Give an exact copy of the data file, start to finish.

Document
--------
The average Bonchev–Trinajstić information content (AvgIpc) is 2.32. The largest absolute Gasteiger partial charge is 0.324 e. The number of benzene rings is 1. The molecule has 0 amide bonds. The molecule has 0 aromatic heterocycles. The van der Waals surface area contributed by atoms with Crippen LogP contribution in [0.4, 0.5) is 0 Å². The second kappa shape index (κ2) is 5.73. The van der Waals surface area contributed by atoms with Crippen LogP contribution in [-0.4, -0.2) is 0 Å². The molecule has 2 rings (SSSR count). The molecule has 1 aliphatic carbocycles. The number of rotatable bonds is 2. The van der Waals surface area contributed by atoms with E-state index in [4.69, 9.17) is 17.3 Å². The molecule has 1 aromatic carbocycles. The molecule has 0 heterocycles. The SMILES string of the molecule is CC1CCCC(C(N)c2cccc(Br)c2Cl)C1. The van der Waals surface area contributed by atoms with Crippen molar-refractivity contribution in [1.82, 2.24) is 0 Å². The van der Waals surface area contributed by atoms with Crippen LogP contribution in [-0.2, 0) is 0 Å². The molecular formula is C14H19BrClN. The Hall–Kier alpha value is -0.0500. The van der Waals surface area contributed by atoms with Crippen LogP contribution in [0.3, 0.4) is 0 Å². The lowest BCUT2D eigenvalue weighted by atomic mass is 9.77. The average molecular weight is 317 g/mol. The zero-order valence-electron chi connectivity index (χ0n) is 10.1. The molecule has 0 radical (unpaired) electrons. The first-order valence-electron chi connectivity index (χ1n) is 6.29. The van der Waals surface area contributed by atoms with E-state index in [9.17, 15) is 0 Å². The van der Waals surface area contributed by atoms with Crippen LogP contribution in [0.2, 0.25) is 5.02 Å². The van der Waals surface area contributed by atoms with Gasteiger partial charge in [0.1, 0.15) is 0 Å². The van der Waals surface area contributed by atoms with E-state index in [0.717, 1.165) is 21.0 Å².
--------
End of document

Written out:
The average Bonchev–Trinajstić information content (AvgIpc) is 2.32. The largest absolute Gasteiger partial charge is 0.324 e. The number of benzene rings is 1. The molecule has 0 amide bonds. The molecule has 0 aromatic heterocycles. The van der Waals surface area contributed by atoms with Crippen LogP contribution in [0.4, 0.5) is 0 Å². The second kappa shape index (κ2) is 5.73. The van der Waals surface area contributed by atoms with Crippen LogP contribution in [-0.4, -0.2) is 0 Å². The molecule has 2 rings (SSSR count). The molecule has 1 aliphatic carbocycles. The number of rotatable bonds is 2. The van der Waals surface area contributed by atoms with E-state index in [4.69, 9.17) is 17.3 Å². The molecule has 1 aromatic carbocycles. The molecule has 0 heterocycles. The SMILES string of the molecule is CC1CCCC(C(N)c2cccc(Br)c2Cl)C1. The van der Waals surface area contributed by atoms with Crippen molar-refractivity contribution in [1.82, 2.24) is 0 Å². The van der Waals surface area contributed by atoms with Crippen LogP contribution in [-0.2, 0) is 0 Å². The molecular formula is C14H19BrClN. The Hall–Kier alpha value is -0.0500. The van der Waals surface area contributed by atoms with Crippen LogP contribution in [0.3, 0.4) is 0 Å². The lowest BCUT2D eigenvalue weighted by atomic mass is 9.77. The average molecular weight is 317 g/mol. The zero-order valence-electron chi connectivity index (χ0n) is 10.1. The molecule has 0 radical (unpaired) electrons. The first-order valence-electron chi connectivity index (χ1n) is 6.29. The van der Waals surface area contributed by atoms with E-state index in [9.17, 15) is 0 Å². The van der Waals surface area contributed by atoms with Crippen LogP contribution in [0.2, 0.25) is 5.02 Å². The van der Waals surface area contributed by atoms with Gasteiger partial charge in [0.1, 0.15) is 0 Å². The van der Waals surface area contributed by atoms with E-state index in [0.717, 1.165) is 21.0 Å².